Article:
Strel wakes up in the morning, and the burning in his belly has magically disappeared. He surprises his kayakers by covering 21 miles before lunch. When he breaks for his noon meal, he eats a soup laden with pasta and vegetables and drinks two glasses of a Slovenian wine—just as he has during every lunch break on his journey. "My secret weapon," he jokes of the wine. "Then again, I must be drunk to swim the Mississippi." He swims another 19 miles after lunch.
Just north of New Orleans the Coast Guard warns the team to stay away from the right bank. An alligator has eaten a few small dogs, and its whereabouts are unknown. The gator never makes an appearance. Late in the day the kayakers hear Strel say under his breath as he swims, "The mighty Mississippi. Hah! Soon we shall see who is mighty."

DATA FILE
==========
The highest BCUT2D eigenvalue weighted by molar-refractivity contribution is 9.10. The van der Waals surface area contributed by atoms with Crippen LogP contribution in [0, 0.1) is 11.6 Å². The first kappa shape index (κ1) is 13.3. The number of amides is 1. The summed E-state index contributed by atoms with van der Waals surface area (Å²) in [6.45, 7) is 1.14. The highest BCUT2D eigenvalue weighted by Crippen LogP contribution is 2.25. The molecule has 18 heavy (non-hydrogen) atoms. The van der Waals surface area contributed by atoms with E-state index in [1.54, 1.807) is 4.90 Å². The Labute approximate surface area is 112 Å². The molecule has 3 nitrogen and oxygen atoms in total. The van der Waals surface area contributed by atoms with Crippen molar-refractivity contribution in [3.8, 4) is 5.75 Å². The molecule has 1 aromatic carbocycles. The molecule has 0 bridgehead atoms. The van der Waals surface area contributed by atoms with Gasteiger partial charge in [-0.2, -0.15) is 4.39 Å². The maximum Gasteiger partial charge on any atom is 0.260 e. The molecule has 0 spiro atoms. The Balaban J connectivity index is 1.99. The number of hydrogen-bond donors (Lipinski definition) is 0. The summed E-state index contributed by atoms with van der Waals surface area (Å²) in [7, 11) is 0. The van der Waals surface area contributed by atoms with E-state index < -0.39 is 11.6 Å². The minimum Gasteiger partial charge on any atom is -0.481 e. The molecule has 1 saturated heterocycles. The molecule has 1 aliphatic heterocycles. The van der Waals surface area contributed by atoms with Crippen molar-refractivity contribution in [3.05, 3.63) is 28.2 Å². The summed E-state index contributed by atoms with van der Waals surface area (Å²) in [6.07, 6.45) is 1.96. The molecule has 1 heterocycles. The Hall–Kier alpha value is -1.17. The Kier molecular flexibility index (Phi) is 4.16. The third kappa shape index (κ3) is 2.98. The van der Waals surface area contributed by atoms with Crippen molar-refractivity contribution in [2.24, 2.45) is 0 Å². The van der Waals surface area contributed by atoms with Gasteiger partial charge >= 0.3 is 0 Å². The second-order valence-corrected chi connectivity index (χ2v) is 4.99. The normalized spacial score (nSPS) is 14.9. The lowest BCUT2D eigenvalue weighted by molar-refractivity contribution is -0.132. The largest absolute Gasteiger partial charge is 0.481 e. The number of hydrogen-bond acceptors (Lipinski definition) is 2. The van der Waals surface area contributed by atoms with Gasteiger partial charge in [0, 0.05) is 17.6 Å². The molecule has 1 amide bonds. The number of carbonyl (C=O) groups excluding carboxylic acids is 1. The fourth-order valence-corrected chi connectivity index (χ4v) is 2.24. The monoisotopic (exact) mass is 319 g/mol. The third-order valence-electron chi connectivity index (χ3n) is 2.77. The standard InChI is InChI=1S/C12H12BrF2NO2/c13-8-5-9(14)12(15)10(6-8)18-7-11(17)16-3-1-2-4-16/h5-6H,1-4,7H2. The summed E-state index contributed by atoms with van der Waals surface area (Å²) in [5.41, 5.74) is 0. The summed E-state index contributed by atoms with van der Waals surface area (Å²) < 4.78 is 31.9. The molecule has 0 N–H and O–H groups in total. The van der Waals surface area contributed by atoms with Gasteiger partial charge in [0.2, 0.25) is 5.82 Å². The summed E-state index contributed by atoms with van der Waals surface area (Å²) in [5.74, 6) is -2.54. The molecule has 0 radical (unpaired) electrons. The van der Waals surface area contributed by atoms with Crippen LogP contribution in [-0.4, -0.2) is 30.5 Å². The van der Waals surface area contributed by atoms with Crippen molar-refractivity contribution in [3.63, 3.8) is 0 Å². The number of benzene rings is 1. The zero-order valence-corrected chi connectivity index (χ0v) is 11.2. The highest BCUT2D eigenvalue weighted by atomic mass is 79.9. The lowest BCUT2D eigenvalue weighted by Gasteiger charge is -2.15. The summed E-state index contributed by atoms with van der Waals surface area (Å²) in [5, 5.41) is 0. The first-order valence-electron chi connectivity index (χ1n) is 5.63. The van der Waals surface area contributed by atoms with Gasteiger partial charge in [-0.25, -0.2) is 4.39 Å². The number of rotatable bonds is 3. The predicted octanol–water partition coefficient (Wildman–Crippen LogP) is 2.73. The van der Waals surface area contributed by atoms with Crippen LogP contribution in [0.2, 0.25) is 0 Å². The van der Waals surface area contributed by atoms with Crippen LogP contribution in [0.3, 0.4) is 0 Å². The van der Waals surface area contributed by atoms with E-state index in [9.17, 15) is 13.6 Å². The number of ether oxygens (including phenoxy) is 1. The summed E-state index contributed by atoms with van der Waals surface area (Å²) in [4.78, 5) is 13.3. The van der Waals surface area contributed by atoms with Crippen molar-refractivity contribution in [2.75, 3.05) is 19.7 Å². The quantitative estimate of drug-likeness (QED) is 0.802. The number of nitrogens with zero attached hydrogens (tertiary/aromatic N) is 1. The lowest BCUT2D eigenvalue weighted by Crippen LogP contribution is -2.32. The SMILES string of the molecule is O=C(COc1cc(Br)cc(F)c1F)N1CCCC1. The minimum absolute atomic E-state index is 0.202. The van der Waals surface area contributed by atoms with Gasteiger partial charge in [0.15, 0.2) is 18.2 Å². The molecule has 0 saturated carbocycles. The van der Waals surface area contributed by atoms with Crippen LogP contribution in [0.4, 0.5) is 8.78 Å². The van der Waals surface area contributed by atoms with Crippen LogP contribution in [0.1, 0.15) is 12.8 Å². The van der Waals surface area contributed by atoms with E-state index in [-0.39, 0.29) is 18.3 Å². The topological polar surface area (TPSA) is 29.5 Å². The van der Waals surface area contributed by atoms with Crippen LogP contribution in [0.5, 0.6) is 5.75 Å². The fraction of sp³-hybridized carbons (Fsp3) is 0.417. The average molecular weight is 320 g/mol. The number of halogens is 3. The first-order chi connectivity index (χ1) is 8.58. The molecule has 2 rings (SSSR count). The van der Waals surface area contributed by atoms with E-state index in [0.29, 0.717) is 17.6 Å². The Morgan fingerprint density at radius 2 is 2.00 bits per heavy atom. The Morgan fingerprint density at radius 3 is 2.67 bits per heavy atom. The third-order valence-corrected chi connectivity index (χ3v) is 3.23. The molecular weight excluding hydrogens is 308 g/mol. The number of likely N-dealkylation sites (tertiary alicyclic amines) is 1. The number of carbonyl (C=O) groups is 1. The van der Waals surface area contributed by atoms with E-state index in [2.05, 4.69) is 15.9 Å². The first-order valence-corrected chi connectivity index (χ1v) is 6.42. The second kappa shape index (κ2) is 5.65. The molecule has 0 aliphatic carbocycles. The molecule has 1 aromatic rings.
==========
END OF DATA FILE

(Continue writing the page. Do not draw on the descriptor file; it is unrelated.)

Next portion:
It took two days longer than he had hoped, but at 11:32 a.m. Strel finishes his epic swim when he touches the large white sign in the middle of the river that reads 0, marking the point where the Mississippi disperses into the Gulf of Mexico. His son strips off his clothes and, in only his briefs, jumps into the water to give his dad a hug. "Tired," Strel says. "Very tired."
Two days later Strel is still tired. He has just returned to his midtown New York City hotel room after enjoying dinner with the president of Slovenia, and he's now telling the whole sprawling story of his swim. He has lost 40 pounds since he first entered the water, every muscle in his body aches, and his face is cut, swollen and sunburned—just what you'd expect from someone who has spent the past two months in the Mississippi.
"I think this was a good thing," he says, as he lies down on his bed. "Sixty-eight days is long time to swim. I am just so happy. So very happy. It was longest swim in history. Now I rest for six months."
He then smiles wonderfully and rolls over. Soon he will be asleep. Soon the bear will be in hibernation.